“Most people choose the right entrance,” he told me. “There are usually more seats on the left side of the theater.” I’ve found that to be true.

He dressed like a conformist. But Dad was a contrarian. “If you don’t know what to do,” he said, “do the exact opposite of what everyone else is doing. On average, conventional wisdom is always wrong. Run away from the crowd—and you’ll come out ahead in the long run.”

Never has the wisdom of his words been more apparent than now. Acting like Chicken Little proven right—this time, the sky really is falling—government and business are making decisions that are the exact opposite of the right ones.

Which is nothing new. Politicians and businessmen also do the exact opposite of what they should do during boom times too.

Consider prison policy. Hit hard by the Depression that began in 2008, cash-strapped states are releasing prisoners early. California’s early-release bill even eliminated supervised parole. Because the average recidivism rate is 80 percent, “[unsupervised parole] is designed to reduce the number of parolees returned to prison, essentially because the state will not know if they are violating the terms of their parole,” reports The Contra Costa Times.

But facing a state underemployment rate of 23 percent, California parolees have no real chance of finding work. Most will commit more crimes. From the standpoint of social stability and public safety, it would make more sense to keep them locked up.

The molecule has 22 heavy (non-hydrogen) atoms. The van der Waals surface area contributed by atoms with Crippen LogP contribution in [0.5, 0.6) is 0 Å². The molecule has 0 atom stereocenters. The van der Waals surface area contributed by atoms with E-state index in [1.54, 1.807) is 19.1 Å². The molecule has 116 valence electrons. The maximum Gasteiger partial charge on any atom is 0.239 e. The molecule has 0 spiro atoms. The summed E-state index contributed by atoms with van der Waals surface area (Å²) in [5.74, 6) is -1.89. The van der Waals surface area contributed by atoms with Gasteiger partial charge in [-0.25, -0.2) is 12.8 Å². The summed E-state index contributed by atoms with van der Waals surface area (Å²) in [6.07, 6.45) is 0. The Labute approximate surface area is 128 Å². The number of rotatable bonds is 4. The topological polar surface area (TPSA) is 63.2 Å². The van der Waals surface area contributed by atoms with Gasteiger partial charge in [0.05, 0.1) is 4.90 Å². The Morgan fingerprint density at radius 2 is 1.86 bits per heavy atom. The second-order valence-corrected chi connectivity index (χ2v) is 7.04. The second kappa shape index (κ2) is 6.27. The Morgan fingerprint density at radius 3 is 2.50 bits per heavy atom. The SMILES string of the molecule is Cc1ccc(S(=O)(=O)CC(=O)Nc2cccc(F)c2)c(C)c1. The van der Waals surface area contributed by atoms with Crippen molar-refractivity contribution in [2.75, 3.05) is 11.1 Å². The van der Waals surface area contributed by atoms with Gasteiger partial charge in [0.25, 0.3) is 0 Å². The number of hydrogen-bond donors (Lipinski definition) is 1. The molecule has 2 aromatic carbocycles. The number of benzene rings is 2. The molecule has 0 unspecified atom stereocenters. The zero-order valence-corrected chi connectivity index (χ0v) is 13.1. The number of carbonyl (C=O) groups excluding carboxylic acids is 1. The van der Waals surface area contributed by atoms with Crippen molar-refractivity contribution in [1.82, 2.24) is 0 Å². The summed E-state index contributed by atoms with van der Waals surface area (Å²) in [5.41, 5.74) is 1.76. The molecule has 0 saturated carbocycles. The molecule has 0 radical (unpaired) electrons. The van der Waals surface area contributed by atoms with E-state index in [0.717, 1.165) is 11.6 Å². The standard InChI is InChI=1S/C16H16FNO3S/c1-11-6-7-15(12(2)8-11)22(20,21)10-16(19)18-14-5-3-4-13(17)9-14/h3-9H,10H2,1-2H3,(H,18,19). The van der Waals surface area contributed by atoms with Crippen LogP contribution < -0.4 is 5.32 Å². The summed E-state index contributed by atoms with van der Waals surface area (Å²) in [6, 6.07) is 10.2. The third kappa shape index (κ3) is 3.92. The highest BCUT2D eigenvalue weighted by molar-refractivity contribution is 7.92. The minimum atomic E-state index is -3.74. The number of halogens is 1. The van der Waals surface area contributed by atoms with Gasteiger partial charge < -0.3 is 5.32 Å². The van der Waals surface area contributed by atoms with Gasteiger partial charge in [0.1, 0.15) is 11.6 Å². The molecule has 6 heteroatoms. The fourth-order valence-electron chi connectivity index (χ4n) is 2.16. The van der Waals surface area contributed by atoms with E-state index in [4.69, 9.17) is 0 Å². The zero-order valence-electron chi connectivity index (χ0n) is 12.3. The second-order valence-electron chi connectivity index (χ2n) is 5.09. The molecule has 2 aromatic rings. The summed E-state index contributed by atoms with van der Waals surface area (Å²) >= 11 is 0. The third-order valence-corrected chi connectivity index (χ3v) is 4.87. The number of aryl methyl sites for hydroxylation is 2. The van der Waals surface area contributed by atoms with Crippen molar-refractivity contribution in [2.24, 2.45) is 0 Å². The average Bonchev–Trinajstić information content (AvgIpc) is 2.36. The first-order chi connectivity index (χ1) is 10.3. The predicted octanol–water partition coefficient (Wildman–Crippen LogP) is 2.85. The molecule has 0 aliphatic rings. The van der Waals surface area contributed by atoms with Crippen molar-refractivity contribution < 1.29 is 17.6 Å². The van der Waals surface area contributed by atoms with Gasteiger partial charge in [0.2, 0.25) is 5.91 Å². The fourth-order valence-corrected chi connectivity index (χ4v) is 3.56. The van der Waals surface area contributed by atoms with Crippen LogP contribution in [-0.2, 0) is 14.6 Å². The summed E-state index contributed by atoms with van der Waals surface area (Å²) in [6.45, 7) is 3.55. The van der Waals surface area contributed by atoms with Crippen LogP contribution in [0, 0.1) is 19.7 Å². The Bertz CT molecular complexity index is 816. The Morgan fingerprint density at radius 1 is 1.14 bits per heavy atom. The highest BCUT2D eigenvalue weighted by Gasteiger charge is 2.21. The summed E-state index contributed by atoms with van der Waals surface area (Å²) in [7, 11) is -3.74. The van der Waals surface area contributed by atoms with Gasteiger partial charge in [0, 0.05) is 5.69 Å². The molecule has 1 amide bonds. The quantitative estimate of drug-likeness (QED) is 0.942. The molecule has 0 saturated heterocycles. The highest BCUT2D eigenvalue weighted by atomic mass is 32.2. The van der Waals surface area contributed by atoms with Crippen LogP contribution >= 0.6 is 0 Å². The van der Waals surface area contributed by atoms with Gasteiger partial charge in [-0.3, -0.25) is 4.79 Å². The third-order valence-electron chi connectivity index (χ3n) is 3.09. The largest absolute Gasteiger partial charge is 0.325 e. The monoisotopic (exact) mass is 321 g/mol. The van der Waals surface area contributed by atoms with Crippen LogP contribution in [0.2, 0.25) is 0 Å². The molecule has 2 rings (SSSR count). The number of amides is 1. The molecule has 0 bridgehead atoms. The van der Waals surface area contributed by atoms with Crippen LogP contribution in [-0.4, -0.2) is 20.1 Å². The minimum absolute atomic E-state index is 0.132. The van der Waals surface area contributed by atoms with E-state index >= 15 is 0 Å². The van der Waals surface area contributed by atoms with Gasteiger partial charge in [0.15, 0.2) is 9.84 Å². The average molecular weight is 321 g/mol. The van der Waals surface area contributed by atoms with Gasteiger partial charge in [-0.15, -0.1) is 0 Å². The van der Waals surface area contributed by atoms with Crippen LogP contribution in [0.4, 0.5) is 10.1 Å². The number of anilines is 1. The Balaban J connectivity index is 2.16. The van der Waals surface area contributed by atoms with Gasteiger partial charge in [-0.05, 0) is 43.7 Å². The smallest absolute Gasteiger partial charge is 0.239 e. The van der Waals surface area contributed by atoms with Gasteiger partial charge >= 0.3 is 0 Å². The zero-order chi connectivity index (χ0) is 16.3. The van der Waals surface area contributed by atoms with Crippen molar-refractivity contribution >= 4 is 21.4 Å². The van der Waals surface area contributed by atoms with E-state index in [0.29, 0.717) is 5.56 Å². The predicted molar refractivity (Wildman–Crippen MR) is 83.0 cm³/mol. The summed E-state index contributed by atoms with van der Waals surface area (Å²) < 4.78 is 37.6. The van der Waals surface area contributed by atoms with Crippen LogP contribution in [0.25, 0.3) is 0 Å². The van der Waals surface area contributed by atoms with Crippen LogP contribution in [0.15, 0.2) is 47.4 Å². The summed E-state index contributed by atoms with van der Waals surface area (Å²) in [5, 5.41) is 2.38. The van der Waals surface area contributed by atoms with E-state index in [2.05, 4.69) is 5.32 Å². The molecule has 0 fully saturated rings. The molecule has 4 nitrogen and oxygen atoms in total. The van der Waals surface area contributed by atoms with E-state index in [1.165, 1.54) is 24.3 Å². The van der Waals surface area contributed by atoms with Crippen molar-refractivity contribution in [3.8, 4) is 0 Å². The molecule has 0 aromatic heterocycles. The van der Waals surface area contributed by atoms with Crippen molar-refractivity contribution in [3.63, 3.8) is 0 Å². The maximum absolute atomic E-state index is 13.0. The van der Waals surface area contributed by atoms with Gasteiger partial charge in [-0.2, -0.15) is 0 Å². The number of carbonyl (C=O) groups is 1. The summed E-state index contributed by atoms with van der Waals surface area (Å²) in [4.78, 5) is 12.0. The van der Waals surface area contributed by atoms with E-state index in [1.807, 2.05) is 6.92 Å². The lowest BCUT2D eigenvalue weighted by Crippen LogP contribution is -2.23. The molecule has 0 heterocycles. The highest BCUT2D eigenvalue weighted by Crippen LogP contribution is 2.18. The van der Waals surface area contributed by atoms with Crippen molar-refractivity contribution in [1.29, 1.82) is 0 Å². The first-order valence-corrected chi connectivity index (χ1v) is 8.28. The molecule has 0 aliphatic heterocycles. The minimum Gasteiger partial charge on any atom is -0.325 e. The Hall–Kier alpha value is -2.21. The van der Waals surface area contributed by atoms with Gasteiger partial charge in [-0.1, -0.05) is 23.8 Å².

If anything, a better time for leniency would have been the 1980s and 1990s. Jobs were plentiful. Wages were steady. Some employers, dealing with a tight labor market, would have welcomed ex-cons. Criminals could have gone straight. But leniency is not what happened.

Instead, “tough on crime” politicians pushed through longer sentences, fueling a massive boom in prison construction. In 1975 there were fewer than 600 state prisons in the U.S. By 2000 there were over a thousand —a 70 percent increase.

Many of those prisons are now being closed due to budget cuts.

If the leaders of our government and major corporations were smart, they would respond to booms and busts the opposite of the way they do.

During a boom, salaries are high. Stock prices rise. State and federal tax revenues go up. Governments run a surplus. Soon we hear calls to “give back” the people’s money—by cutting their taxes. As a result, tax rates fall. So do government revenues.

This is stupid. During a period of economic growth and low unemployment, governments should increase taxes. After all, people can afford to pay more when they earn more. And booms eventually end. So some surplus should be set aside for a rainy day.